Defining livestock breeds in the context of community-based management of farm animal genetic resources
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Permanent link to cite or share this item: http://hdl.handle.net/10568/50354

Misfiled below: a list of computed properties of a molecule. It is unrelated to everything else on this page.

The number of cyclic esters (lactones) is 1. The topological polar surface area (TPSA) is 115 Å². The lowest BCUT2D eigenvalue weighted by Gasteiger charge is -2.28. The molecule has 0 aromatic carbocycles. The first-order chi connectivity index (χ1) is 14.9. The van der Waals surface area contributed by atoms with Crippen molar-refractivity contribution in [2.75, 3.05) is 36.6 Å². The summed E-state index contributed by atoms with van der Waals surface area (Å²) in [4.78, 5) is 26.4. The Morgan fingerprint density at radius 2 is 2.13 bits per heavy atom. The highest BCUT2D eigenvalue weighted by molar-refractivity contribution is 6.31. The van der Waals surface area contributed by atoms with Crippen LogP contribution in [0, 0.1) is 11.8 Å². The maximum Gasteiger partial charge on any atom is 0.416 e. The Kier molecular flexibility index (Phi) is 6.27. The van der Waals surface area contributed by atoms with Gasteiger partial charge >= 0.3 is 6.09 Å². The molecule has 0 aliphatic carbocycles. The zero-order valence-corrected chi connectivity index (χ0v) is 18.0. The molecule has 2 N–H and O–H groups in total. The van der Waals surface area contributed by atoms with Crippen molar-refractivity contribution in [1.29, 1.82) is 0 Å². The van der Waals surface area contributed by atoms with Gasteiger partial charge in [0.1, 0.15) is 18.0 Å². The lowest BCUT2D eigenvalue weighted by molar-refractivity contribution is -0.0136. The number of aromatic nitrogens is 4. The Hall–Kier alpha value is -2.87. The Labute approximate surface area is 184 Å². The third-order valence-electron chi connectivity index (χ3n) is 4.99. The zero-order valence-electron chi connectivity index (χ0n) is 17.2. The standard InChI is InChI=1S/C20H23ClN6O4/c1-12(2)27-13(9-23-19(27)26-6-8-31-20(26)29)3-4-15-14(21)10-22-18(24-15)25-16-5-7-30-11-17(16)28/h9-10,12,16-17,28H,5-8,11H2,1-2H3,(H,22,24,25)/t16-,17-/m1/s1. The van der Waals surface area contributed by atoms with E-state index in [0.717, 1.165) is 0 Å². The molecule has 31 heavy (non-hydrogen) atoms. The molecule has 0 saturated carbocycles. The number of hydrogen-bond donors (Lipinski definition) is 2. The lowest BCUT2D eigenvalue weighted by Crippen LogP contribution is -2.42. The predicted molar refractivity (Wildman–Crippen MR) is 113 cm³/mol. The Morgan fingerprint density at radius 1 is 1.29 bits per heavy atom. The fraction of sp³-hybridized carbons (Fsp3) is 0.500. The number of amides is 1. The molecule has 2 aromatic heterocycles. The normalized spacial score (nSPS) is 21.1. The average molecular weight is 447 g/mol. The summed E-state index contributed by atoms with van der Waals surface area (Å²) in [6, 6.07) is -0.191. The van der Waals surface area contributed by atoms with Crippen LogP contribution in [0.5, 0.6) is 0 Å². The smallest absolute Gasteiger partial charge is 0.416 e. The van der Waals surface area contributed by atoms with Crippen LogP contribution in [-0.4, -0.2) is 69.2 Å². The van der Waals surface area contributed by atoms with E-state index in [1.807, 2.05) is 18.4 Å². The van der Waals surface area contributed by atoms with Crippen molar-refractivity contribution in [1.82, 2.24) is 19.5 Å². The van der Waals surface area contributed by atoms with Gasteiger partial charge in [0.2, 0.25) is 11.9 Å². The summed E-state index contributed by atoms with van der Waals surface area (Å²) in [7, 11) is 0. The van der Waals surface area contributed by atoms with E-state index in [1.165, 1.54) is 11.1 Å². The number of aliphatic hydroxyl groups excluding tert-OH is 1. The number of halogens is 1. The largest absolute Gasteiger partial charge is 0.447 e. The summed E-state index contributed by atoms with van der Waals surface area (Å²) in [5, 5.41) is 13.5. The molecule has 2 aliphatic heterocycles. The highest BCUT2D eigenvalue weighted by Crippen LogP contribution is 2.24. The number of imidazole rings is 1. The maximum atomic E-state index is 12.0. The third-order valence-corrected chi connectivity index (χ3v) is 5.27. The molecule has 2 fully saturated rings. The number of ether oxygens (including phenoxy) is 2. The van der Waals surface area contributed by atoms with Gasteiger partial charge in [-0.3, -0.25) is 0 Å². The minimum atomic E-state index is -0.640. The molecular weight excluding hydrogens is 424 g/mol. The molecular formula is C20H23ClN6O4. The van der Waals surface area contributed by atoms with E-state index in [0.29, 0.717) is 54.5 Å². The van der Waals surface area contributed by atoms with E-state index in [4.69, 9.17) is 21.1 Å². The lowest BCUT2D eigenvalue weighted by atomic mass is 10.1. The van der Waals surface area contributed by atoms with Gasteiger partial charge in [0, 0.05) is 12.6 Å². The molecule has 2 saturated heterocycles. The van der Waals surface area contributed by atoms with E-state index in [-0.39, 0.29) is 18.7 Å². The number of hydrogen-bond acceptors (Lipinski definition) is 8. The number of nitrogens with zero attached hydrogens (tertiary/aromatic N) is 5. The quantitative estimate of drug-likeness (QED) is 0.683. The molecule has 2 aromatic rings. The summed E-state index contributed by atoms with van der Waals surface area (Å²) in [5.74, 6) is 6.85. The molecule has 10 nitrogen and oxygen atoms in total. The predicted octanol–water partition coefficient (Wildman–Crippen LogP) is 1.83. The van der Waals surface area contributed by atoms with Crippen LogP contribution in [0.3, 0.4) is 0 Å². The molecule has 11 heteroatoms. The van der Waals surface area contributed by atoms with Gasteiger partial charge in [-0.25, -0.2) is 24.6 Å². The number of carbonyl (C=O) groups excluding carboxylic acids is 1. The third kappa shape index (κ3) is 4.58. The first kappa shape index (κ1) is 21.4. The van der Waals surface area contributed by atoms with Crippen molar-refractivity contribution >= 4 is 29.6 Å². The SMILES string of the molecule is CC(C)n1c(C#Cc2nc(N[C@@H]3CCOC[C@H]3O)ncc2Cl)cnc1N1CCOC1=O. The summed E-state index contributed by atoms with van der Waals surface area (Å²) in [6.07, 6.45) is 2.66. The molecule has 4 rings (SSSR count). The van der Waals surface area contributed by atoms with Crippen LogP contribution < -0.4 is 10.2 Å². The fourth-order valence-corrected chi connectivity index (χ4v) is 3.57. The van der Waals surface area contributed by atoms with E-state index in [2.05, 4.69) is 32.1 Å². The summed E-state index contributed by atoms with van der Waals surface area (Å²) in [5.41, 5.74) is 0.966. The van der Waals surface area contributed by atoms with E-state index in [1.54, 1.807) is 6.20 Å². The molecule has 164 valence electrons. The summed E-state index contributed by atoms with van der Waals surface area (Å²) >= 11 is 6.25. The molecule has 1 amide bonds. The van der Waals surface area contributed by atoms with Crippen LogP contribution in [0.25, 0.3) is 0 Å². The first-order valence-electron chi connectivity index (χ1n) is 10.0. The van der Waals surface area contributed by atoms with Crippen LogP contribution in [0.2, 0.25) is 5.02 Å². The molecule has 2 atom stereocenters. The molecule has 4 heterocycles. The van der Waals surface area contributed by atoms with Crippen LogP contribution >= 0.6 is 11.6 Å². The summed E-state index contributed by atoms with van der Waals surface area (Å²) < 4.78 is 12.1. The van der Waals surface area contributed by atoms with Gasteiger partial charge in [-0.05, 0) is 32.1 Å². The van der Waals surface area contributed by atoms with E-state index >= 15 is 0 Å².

The concept of a breed, in which all members have a pedigree tracing their ancestry, was developed primarily in Western Europe during the eighteenth century. Today, in the developed world, breeds are recognized as distinct intra-specific groups, the members of which share particular characteristics, which distinguish them from other such groups, and formal organizations usually exist for each breed or breed group. The term breed as a formal designation has little meaning outside areas of western influence, where pedigree recording is often non existent. Nonetheless, even under these circumstances, there exist strains or `types' which owe their continuing distinct identity to a combination of traditional 'breeding objectives' and geographical and/or cultural separation by communities which own them. This paper discusses the concept of livestock breeds in the context of community-based management of farm animal genetic resources in developing countries. It is pointed out that there exist elaborate traditional systems of population identification by local communities, and that these `uniquely identified and named' populations, the equivalent of `breeds' in western agriculture, are important basic units of diversity assessment and conservation. In many instances, the local environment, culture and values of communities are reflected in the key traits and/or functions of the livestock `breeds'. These may range from such complex traits as adaptation to local environmental stresses, to functions such as traction or products such as milk or wool and simple traits such as presence and size of horns or humps. Behind these traits are the breeding practices and other indigenous knowledge systems that have been applied for the maintenance of these populations, and the genetic diversity that they represent. The paper concludes that the concept of breed or equivalent concepts within species serve an important purpose in that it links products/functions to a group of animals that share common genetic background. To the extent that conservation of agricultural diversity need to be linked to utilisation, and the fact that the concept of breeds as aggregate or `package' of traits is a manifestation of the environment and community values and goals, breeds represent the single most important unit of analysis in the context of conservation and use of livestock diversity, and must be considered as such in developing strategies for the sustainable management of livestock diversity at the community level.
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